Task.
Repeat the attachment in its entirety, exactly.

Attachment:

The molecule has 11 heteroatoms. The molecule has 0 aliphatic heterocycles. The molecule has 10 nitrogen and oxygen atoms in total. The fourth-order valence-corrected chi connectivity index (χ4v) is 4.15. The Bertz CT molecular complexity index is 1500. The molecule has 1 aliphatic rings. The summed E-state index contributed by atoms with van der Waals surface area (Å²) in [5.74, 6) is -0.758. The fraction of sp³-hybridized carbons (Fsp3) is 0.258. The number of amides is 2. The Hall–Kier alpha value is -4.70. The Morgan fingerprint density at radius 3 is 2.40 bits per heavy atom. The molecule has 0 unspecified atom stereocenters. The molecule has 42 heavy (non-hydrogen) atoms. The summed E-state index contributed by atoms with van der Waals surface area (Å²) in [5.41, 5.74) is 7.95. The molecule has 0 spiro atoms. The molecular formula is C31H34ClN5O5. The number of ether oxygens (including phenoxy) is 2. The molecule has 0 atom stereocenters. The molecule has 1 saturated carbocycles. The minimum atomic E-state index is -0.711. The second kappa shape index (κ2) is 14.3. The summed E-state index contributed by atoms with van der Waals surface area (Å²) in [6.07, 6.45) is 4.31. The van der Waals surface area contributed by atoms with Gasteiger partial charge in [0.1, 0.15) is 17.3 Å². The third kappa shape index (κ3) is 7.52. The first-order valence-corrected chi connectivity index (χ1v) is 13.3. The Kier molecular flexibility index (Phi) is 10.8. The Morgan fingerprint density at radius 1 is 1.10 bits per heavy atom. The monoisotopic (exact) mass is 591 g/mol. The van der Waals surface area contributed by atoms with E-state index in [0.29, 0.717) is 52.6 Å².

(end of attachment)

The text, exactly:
The molecule has 11 heteroatoms. The molecule has 0 aliphatic heterocycles. The molecule has 10 nitrogen and oxygen atoms in total. The fourth-order valence-corrected chi connectivity index (χ4v) is 4.15. The Bertz CT molecular complexity index is 1500. The molecule has 1 aliphatic rings. The summed E-state index contributed by atoms with van der Waals surface area (Å²) in [5.74, 6) is -0.758. The fraction of sp³-hybridized carbons (Fsp3) is 0.258. The number of amides is 2. The Hall–Kier alpha value is -4.70. The Morgan fingerprint density at radius 3 is 2.40 bits per heavy atom. The molecule has 0 unspecified atom stereocenters. The molecule has 42 heavy (non-hydrogen) atoms. The summed E-state index contributed by atoms with van der Waals surface area (Å²) in [5.41, 5.74) is 7.95. The molecule has 0 spiro atoms. The molecular formula is C31H34ClN5O5. The number of ether oxygens (including phenoxy) is 2. The molecule has 0 atom stereocenters. The molecule has 1 saturated carbocycles. The minimum atomic E-state index is -0.711. The second kappa shape index (κ2) is 14.3. The summed E-state index contributed by atoms with van der Waals surface area (Å²) in [6.07, 6.45) is 4.31. The van der Waals surface area contributed by atoms with Gasteiger partial charge in [0.1, 0.15) is 17.3 Å². The third kappa shape index (κ3) is 7.52. The first-order valence-corrected chi connectivity index (χ1v) is 13.3. The Kier molecular flexibility index (Phi) is 10.8. The Morgan fingerprint density at radius 1 is 1.10 bits per heavy atom. The monoisotopic (exact) mass is 591 g/mol. The van der Waals surface area contributed by atoms with E-state index in [0.29, 0.717) is 52.6 Å².